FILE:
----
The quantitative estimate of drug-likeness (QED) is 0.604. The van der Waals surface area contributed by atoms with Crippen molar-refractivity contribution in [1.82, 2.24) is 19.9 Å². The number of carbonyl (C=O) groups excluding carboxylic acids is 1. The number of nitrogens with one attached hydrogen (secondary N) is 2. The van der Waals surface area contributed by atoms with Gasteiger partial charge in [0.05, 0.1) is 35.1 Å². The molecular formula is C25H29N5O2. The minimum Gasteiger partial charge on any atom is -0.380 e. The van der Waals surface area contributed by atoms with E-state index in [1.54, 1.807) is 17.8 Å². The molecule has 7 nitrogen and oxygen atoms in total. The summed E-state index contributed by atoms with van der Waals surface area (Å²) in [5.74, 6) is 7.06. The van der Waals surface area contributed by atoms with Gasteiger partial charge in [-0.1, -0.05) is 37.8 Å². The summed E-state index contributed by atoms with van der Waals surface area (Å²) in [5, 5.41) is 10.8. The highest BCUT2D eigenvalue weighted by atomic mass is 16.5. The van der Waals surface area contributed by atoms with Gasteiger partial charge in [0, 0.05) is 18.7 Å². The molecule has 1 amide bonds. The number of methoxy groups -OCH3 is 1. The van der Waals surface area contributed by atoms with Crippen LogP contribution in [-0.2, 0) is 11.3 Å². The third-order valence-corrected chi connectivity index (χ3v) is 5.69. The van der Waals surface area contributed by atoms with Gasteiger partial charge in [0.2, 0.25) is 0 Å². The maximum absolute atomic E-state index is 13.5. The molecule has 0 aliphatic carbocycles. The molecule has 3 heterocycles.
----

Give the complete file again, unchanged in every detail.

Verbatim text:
The quantitative estimate of drug-likeness (QED) is 0.604. The van der Waals surface area contributed by atoms with Crippen molar-refractivity contribution in [1.82, 2.24) is 19.9 Å². The number of carbonyl (C=O) groups excluding carboxylic acids is 1. The number of nitrogens with one attached hydrogen (secondary N) is 2. The van der Waals surface area contributed by atoms with Gasteiger partial charge in [0.05, 0.1) is 35.1 Å². The molecular formula is C25H29N5O2. The minimum Gasteiger partial charge on any atom is -0.380 e. The van der Waals surface area contributed by atoms with E-state index in [1.54, 1.807) is 17.8 Å². The molecule has 7 nitrogen and oxygen atoms in total. The summed E-state index contributed by atoms with van der Waals surface area (Å²) in [5.74, 6) is 7.06. The van der Waals surface area contributed by atoms with Gasteiger partial charge in [-0.1, -0.05) is 37.8 Å². The summed E-state index contributed by atoms with van der Waals surface area (Å²) in [5, 5.41) is 10.8. The highest BCUT2D eigenvalue weighted by atomic mass is 16.5. The van der Waals surface area contributed by atoms with Gasteiger partial charge in [0, 0.05) is 18.7 Å². The molecule has 1 amide bonds. The number of methoxy groups -OCH3 is 1. The van der Waals surface area contributed by atoms with Crippen LogP contribution in [-0.2, 0) is 11.3 Å². The third-order valence-corrected chi connectivity index (χ3v) is 5.69. The van der Waals surface area contributed by atoms with Gasteiger partial charge in [0.2, 0.25) is 0 Å². The maximum absolute atomic E-state index is 13.5. The molecule has 0 aliphatic carbocycles. The molecule has 3 heterocycles.